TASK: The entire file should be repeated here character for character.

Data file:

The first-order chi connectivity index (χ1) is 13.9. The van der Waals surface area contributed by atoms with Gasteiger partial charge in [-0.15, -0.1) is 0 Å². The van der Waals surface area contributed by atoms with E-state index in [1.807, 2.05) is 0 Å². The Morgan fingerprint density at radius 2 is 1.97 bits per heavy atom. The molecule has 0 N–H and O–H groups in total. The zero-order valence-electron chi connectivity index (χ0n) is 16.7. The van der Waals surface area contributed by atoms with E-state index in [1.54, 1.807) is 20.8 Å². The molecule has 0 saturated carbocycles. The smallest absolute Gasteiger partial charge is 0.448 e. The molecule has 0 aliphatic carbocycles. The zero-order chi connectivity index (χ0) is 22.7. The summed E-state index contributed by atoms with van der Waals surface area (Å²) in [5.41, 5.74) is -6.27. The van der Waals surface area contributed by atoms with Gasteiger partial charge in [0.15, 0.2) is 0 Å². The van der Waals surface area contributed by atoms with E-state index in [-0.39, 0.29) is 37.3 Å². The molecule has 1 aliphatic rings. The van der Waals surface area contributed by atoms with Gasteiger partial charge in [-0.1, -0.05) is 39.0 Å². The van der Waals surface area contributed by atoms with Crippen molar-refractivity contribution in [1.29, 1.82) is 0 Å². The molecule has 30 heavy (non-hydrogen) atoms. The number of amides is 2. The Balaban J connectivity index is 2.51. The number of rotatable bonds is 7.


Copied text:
The first-order chi connectivity index (χ1) is 13.9. The van der Waals surface area contributed by atoms with Gasteiger partial charge in [-0.15, -0.1) is 0 Å². The van der Waals surface area contributed by atoms with E-state index in [1.807, 2.05) is 0 Å². The Morgan fingerprint density at radius 2 is 1.97 bits per heavy atom. The molecule has 0 N–H and O–H groups in total. The zero-order valence-electron chi connectivity index (χ0n) is 16.7. The van der Waals surface area contributed by atoms with E-state index in [1.54, 1.807) is 20.8 Å². The molecule has 0 saturated carbocycles. The smallest absolute Gasteiger partial charge is 0.448 e. The molecule has 0 aliphatic carbocycles. The zero-order chi connectivity index (χ0) is 22.7. The summed E-state index contributed by atoms with van der Waals surface area (Å²) in [5.41, 5.74) is -6.27. The van der Waals surface area contributed by atoms with Gasteiger partial charge in [0.15, 0.2) is 0 Å². The van der Waals surface area contributed by atoms with E-state index in [-0.39, 0.29) is 37.3 Å². The molecule has 1 aliphatic rings. The van der Waals surface area contributed by atoms with Gasteiger partial charge in [-0.1, -0.05) is 39.0 Å². The van der Waals surface area contributed by atoms with Crippen molar-refractivity contribution in [1.29, 1.82) is 0 Å². The molecule has 30 heavy (non-hydrogen) atoms. The number of amides is 2. The Balaban J connectivity index is 2.51. The number of rotatable bonds is 7.